Adherents has had a website dedicated to exploring the respective religions of various fictional characters for some time now and whenever I wander over there (which is very rarely) I find it fascinating.

One of their side pages is The Significant Seven: History’s Most Important Superheroes.

It is, for the most part, an excerpt from a book by Mike Benton that I never read entitled The Comic Book in America: An Illustrated History. So when I dispute adherents’ conclusions, I dispute Mike Benton’s ideas, but considering that at the end the site wants us to contact them if we find what needs correcting, I suppose we should contact them for the one thing I find factually incorrect in Mister Bention’s assertions. The rest is historical speculation, opinion, or genuinely correct.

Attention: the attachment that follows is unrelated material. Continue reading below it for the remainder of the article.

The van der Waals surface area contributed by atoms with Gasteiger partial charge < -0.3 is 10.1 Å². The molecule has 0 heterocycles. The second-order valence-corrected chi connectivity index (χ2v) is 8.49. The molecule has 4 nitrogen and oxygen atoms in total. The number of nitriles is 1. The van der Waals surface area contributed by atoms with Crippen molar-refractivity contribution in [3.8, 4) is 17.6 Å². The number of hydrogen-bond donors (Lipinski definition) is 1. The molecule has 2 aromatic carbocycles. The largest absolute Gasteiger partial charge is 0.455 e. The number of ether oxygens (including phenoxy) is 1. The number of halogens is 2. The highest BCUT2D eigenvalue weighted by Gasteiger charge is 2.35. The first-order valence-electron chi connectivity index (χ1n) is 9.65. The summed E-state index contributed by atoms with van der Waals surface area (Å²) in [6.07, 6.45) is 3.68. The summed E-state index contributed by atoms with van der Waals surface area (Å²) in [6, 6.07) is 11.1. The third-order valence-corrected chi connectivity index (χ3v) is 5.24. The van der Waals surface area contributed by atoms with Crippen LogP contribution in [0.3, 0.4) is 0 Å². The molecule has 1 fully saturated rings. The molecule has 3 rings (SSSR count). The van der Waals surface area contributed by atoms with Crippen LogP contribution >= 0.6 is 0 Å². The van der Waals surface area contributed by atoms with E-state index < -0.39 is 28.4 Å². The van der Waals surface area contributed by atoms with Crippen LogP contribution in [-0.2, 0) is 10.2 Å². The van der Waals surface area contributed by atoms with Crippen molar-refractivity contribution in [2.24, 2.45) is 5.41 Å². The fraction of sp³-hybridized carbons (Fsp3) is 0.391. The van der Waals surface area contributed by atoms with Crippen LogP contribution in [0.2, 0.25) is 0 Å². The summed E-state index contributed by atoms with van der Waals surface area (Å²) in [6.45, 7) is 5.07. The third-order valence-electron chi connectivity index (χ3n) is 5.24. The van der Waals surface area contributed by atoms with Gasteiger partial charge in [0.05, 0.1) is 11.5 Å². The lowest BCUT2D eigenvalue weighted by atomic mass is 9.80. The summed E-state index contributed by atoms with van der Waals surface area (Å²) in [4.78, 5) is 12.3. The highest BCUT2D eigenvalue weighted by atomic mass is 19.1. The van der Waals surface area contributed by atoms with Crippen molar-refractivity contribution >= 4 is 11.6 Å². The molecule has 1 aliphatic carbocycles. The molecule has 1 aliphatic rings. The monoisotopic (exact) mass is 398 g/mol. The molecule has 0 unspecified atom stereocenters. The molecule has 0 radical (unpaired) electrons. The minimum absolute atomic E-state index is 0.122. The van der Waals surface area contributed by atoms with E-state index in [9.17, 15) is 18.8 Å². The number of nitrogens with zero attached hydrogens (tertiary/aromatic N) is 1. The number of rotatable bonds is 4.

I notice he limits himself to only comic book super-heroes, of course, as Batman and Superman have slightly limited originality if you count their pulp fiction fore-bearers. There is also only characters that are currently owned by DC Comics and Marvel Comics. Although then the characters were genuinely significant Plastic Man and Captain Marvel were owned by Quality and Fawcett Comics respectively.
The Significant Seven are as follows:

Wonder Woman
Captain America
Captain Marvel
Plastic Man

My questions are not whether these characters are significant for they surely are and certain I can dispute just how much more significant they are than most other characters. Yet I wonder if they really are only seven significant super-heroes in the fashion that the author intended.

Superman is Superman, that which other costumed characters follow. Wonder Woman is the Woman, and regardless of the creator’s intent she is now the female super-archetype in comics for better or for worse (usually for worse). Batman is the peak human being; his presence is the indicator that one need not be superhuman to fight evil. So we have Super-Man, Super-Woman and Man-Man.

What they’re missing is Green Lantern.

For my point any Green lantern will do, from the original to the modern to the one that was simply in print the longest consistently.